Sensing Autumn

Seasons darken and come round again
to this dark time,
where the candles come out,
and all round are spectres of the past,
of what might have been,
of cold drafts and dark thoughts
and an inability
to get and stay warm
for more than five minutes.
Fingers stained with pomegranate juice,
tongue scarred with cinnamon,
eyes squinting in the greasy soot
of tallow candles,
we sing and dance,
rattling our skeletons,
until the sun comes back up,
and puts the flesh back on our bones,
and makes us opaque again,
and full of the scent
of autumn leaves,
and the growing cold.

Her Dreams

In truth, I never should have climbed the tower, and let us into those rooms. I never should have let Ianto kiss the sleeping girl; he did not wake her, but he woke what had been in her dreams.

He did not rouse her from her slumber, but instead, he shook the shoulder of those things that had been curled within her mind, those things that scritched messages on the inside of her skull, those things that whispered within her, and hollowed her out so that their shrieks would echo within, and then fall, clattering, out of her mouth.

He kissed her, pulled the shining pendant from her throat, and then he ran.

I stayed, rooted to the spot, full of horror and wonderment, and watched the sleeping girl’s skin blister, fade, fall open, and the meat of her dreams grew thousands of legs and a pincers, as it fluttered glistening wet wings, and chirpbuzzed.

I stayed, and watched it crawl the stones to my boots and then glide up them, a thousand thousand thousand legs swarming over me, a wave, until the pincers took hold my teeth and prised them open.

I swallowed down the sleeping girls dream, and felt it fill me, cold and dark, and then I went down the stairs to follow Ianto’s footsteps. I could see the warmth of them, where he’d passed, a fragrant trail of heat and fear.

Her dreams were my dreams now, and I wanted my shining pendant back.


We set the fires as the sun goes down, one here, at the twilight’s edge, the cast back the darkness. When it is high enough, when the earth has turned enough, at the next ridge, they let theirs flare to life, and so on, and so on. Our world is ringed in dots of fire, in points of flame that keep away the deepest of the dark, and give us strength and courage enough to dance around the flames, casting our own shadows into the night.

My people believe if your shadow stays too long in the dark, it brings some of that dark back with it; because your shadow will always return to you, you will forever hold a touch of that darkness.

Because of our knowledge, because of our strength, we were a mighty people, with armies that covered the sands and the grasses, and we looked to the mountains and the oceans and declared ourselves gods.

We did not know it, but those proud days were our last; by the end of the world turning, when the stars had returned to their places in the sky like the shadow must return to the form, we would be scattered like ash to the wind, and the proud Jodaan would have nothing left, not even cities, to remind any futuregoers that we were once here, walked these stones and drank these waters.

In The Final Throes

There is a stutter, briefly, in her mind’s eye — she is looking at him, and yet through him, and she cannot comprehend.

There is a sting, a sharp cut to her cheek, shrapnel slicing a red line over pale skin.

The hole is wide enough that she can see a flash of color behind, and then it’s all just red, grey, red, pink, red, nothing but red, and he stumbles, falls, and lands in her arms, jaw working, body thrashing.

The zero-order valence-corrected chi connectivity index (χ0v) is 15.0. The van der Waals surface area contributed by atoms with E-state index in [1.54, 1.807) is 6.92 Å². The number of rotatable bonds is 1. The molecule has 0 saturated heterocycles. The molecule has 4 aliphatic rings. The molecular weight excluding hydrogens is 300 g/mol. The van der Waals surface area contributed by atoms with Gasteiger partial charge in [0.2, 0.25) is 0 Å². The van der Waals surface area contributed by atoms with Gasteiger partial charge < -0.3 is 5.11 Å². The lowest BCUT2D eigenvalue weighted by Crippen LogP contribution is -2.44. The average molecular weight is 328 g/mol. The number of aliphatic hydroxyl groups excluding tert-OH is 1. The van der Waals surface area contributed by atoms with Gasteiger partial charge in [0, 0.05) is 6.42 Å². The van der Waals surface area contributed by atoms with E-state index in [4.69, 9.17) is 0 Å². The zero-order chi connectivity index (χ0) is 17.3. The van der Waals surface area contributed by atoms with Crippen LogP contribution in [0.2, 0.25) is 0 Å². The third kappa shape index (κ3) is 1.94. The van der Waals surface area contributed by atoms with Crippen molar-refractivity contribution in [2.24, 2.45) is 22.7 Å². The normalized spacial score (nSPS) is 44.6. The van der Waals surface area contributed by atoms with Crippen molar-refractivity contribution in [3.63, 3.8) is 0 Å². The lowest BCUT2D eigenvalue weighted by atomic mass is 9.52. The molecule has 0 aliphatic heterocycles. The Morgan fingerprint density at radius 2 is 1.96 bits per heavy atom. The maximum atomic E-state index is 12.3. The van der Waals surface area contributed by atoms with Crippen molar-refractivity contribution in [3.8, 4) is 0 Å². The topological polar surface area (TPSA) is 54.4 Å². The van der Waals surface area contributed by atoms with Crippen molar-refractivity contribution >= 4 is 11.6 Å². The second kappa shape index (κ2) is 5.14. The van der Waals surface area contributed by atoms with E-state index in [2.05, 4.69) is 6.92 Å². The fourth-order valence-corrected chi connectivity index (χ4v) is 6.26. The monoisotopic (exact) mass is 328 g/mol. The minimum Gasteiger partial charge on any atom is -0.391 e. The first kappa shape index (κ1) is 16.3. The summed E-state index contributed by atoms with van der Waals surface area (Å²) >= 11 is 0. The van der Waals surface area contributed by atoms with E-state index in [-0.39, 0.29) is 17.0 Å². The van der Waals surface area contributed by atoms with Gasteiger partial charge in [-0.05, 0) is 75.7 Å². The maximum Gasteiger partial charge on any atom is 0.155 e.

There is nothing else to catch her, and so they tumble to the ground; she sits down hard and utters a sound that feels almost like a laugh. So absurd — this isn’t happening.

He isn’t laid out, head in her lap — what’s left of his head — bleeding out as his soon-to-be-corpse twitches in its final throes.

His throat works, and she leans low, the wild curtain of her impossible hair spilling around him as she puts her ear down by his lips.

She hears his last words carried up on a font of blood that washes over this mouth and paints his face, and the hand that has found hers seizes closed, tight enough to begin to crush her fingers. She turns to look at the woman holding the gun, the woman who moved too fast, the woman who had, in a single moment, taken away everything, and made the world a lesser place.

That woman looks both triumphant and smug. “It’s done,” she said. “I’ve wanted to do that for years.” She drops the gun, and brushes her greying whiteblonde hair back from her face, pulling off her sunglasses and letting them hit the floor. “Go ahead,” she said, almost smiling, looking at the girl who sat on the floor amidst too much blood, “kill me.”

“Kill you?” the girl whispers, somewhat incredulous. She carefully shifts, laying him to the floor, and puts his lips to his, kissing copper, closing her eyes. When she stands, her lips are crimson, and she tips her head to the side, look look the woman over. “I’m not going to kill you.”

The woman looks at the girl, and is about to speak, when her eyes widen, and she makes a small sound of confusion, finding herself unable to move. “I–“

“You took away the only thing that kept me from being what you wanted me to be,” the girl murmurs, stepping closer. “Your monster. Your weapon. So here I am. You’ve pulled the pin. Tick-tock,” she whispers.

The woman’s voice lifts, suddenly, into an awful, wrenching scream.

“Now, now,” the girl whispers. “Let’s not get dramatic. We’ve hardly started. What you’re feeling right now? That’s each of your ribs, bending out. And that’s three of them too brittle to bend. While they’re breaking, they’ll tear the cartilage, pull away from the fascia. If I bend them farther, they’ll puncture and maybe collapse your lung. Can you feel it? Let’s see how long you can keep feeling that. I’m going to make you feel it as long as I can feel how he’s gone,” she murmurs.